Canada's Jennifer Jones edges U.S. to earn shot at world championship title

It’s as close as you can get to a curling pick ’em.

Canada’s Jennifer Jones and Sweden’s Anna Hasselborg earned tight victories Saturday to set up a dream final at the world women’s curling championship.

No. 1 versus No. 2 in the world rankings. The reigning Olympic champion against the 2014 Olympic champion.

Two teams in their prime playing for gold in front of a rocking crowd at the North Bay Memorial Gardens. The Sunday afternoon matchup should be a doozy.

Playing the United States for the second straight day, Jennifer Jones needed some clutch shots to lift her rink through the women’s world championship semi-final.1:48

“I think it’s going to be a matter of who is the most prepared to deal with what comes at them because there’s going to be a lot of great shots on both sides,” said Canadian coach Elaine Dagg-Jackson.

“I think it’s going to be a hard-fought battle.”

Jones pulls it out late

Hasselborg advanced with a 7-6 victory over Russia’s Victoria Moiseeva in the early semifinal. Jones held on for a 9-7 victory over American Jamie Sinclair in the evening.

Jones jumped out to a 3-0 lead but the Americans chipped away and tied the game with a single in the ninth end. The Winnipeg skip came through with a hit for a deuce in the 10th for her 13th straight victory.

“It’s always hard to get an early lead because you have to really defend it for a long time,” Jones said. “We know that it’s really tough to do that, but I liked how we played.”

She’ll need to be better against the confident Hasselborg, who thrives under pressure and isn’t intimidated by a road crowd. Sweden beat South Korea’s EunJung Kim to win Olympic gold last month in Pyeongchang.

However, one major difference between Canada and South Korea is experience. Jones, who won world gold in 2008, is playing in her sixth career world championship.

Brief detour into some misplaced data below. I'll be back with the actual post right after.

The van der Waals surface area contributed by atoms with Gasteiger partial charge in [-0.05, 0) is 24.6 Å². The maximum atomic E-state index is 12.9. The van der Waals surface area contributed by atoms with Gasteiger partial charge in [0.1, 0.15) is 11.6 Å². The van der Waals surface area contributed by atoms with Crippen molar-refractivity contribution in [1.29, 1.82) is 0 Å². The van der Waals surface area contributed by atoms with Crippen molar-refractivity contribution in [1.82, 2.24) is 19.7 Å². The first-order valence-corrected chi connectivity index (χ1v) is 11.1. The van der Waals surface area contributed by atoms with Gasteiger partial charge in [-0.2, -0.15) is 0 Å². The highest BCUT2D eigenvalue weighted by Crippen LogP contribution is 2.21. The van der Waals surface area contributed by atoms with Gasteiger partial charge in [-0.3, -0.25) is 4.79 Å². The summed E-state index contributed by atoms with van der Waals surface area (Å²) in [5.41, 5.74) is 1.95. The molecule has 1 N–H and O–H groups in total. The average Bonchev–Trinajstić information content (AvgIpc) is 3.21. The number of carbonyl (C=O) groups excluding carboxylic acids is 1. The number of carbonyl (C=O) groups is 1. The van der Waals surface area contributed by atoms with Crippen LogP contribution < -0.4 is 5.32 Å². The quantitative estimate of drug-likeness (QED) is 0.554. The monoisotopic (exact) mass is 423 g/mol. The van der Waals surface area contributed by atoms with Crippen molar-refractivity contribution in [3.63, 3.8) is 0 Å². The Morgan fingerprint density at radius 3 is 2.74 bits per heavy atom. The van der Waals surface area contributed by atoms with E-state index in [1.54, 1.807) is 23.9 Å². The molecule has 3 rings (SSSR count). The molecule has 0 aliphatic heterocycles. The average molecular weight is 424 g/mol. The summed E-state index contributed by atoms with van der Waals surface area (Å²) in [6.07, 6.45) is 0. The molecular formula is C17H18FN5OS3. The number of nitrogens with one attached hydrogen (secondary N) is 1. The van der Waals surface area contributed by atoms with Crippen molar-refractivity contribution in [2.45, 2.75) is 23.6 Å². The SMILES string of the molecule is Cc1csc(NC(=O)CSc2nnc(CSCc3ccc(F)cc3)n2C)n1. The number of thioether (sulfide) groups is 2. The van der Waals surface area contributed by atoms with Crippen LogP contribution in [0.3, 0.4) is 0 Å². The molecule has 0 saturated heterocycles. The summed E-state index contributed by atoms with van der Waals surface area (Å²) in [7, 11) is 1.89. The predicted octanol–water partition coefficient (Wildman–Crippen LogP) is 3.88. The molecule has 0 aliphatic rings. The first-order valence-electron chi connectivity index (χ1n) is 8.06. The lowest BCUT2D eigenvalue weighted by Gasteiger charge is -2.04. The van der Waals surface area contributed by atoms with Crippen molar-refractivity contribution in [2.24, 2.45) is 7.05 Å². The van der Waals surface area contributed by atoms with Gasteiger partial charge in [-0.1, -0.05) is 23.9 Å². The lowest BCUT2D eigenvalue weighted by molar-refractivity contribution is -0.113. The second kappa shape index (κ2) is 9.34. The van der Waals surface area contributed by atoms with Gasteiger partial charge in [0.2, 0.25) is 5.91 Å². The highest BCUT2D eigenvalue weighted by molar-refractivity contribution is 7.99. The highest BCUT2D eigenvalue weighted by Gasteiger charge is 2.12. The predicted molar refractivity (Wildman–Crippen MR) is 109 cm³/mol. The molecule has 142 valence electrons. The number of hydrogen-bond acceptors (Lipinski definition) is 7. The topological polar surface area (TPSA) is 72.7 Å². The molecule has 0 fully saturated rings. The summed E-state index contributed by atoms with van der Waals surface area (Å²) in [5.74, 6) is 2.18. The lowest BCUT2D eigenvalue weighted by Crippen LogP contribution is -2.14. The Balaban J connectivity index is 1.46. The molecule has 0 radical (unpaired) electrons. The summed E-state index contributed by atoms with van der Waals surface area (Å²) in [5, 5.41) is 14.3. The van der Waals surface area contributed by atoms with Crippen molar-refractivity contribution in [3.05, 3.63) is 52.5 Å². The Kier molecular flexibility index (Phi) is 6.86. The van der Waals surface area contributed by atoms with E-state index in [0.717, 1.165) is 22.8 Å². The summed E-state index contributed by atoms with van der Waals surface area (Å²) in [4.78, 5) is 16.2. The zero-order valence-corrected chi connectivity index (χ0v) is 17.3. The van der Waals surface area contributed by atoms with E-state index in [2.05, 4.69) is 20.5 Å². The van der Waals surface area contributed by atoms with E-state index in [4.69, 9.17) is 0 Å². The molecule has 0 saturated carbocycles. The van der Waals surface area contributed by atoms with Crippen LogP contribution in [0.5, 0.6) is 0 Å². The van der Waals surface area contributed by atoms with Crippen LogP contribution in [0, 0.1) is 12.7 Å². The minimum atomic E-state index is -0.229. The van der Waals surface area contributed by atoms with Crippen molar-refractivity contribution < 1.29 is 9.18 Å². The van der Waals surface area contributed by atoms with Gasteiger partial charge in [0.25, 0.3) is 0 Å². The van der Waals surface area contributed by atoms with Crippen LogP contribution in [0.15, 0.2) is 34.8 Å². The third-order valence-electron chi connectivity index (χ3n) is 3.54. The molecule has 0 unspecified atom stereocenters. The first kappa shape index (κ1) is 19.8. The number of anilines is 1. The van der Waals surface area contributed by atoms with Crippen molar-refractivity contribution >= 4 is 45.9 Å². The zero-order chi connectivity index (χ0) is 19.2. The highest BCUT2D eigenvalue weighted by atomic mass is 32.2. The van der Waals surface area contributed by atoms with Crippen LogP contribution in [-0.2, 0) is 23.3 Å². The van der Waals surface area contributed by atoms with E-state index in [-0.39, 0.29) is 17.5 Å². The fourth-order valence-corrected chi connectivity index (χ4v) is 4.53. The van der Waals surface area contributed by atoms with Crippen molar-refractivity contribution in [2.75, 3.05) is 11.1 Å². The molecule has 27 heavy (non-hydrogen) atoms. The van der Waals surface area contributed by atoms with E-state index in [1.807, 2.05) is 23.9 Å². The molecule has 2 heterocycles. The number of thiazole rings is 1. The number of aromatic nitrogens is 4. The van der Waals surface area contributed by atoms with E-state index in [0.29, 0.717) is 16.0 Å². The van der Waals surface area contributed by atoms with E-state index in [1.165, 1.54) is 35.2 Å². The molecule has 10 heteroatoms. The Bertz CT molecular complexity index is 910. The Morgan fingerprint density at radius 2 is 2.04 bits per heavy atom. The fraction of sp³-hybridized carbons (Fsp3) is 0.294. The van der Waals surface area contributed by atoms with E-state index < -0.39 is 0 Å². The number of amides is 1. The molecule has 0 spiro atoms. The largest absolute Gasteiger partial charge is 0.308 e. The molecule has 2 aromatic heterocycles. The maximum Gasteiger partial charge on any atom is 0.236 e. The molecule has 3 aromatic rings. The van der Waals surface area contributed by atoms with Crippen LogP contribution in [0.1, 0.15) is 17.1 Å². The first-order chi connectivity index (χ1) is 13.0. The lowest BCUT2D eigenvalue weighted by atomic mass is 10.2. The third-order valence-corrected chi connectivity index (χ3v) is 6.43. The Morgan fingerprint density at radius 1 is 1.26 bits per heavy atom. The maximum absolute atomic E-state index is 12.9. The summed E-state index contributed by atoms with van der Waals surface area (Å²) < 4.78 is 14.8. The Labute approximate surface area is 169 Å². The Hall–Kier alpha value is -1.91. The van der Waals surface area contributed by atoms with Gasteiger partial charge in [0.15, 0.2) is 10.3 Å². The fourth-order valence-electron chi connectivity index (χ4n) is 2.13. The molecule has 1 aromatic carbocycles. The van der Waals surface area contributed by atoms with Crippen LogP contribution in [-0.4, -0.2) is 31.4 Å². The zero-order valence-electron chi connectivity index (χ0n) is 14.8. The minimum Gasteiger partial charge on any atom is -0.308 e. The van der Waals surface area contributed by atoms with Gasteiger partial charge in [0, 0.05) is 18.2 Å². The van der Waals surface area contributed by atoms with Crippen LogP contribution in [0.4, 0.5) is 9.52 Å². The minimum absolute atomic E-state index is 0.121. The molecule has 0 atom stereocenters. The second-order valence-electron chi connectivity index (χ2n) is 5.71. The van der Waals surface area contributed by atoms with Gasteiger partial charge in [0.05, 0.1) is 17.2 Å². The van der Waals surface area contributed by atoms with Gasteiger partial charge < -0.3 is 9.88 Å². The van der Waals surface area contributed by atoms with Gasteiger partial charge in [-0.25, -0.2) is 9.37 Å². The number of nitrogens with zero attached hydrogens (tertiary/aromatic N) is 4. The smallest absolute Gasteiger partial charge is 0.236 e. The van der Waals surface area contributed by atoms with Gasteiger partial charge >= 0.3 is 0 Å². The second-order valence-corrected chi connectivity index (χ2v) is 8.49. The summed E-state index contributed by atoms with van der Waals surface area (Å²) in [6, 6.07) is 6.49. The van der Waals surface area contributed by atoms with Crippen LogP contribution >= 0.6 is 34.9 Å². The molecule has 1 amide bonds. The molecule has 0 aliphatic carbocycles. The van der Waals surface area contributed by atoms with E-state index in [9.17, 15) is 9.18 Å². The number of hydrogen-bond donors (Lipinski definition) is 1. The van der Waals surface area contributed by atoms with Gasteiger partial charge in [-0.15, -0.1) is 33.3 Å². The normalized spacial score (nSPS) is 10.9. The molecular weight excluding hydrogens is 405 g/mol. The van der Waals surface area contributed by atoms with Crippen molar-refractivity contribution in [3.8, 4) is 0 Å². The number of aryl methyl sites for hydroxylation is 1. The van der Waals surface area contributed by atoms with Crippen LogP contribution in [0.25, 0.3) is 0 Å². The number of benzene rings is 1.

“It’s going to be tough to beat them and we know that,” said Swedish coach Maria Prytz. “But it’s not impossible.”

Fast start

Canada scored three in the opening end of the semifinal to stir up the boisterous sellout crowd of 3,797.

Sinclair was forced to a single in the second end and missed an in-off in the third. Jones had a chance for three but settled for a deuce as her final throw was heavy.

The Canadians kept the pressure on in the early going. Sinclair was forced to another single in the fourth end, making a tough draw against three.

The American skip made a great double takeout in the fifth to lie two but Jones hit for a single. Sinclair picked up a pair in the sixth and a draw for two in the eighth end made it a one-point game.

“It wasn’t the start that we had hoped for,” Sinclair said. “But it was a heck of a game and a heck of a battle. I’m super proud of the girls for hanging in there and never giving up.”

Jones, who won Olympic gold in Sochi four years ago, was heavy with a tapback attempt in the ninth. Tied with hammer coming home, Canada used nice tick shots to prevent the Americans from setting up a steal.

“I wish I could have a couple of those draws back,” Jones said of her overall performance. “I threw what I wanted to throw and we guessed wrong so we’ll just have to guess a little bit better tomorrow.”

Looking to finish undefeated

Jones earned the top seed in the six-team playoff by posting a 12-0 round-robin record.

Sinclair, the No. 6 seed at 6-6, reached the semifinal by topping South Korea 10-3 in a qualification game. The Americans scored a whopping seven points in the ninth end.

Sinclair, a dual citizen who grew up in Manotick, Ont., has been based in the United States for the last quadrennial. Moiseeva beat Anna Kubeskova of the Czech Republic 7-3 in the other qualification game.

In the early semifinal, Hasselborg opened with a deuce and was in control of the game despite the close scoreline.

The Swedish skip stole a pair in the sixth end and nailed a hit and roll for two points in the eighth. She sealed the victory with a takeout in the 10th end.

“We took it to [them] and I think we just kept on going for that lead and we controlled the scoreboard,” Hasselborg said. “I’m very happy with the team’s performance.”

The Canadian rink will have choice of hammer or stones in the final. Russia will play the United States for bronze on Sunday morning.

Jones defeated Hasselborg 8-4 in round-robin play. Sweden entered the playoffs with a 10-2 record.

Three of the four members of the Sweden team were named tournament all-stars by the World Curling Federation.

Hasselborg, third Sara McManus and lead Sofia Mabergs were honoured along with Russian second Galina Arsenkina. The all-star selections were based on shooting percentage through the round-robin stage.

Canada has won a leading 16 gold medals since the inaugural world women’s championship in 1979. Sweden is next with eight titles.

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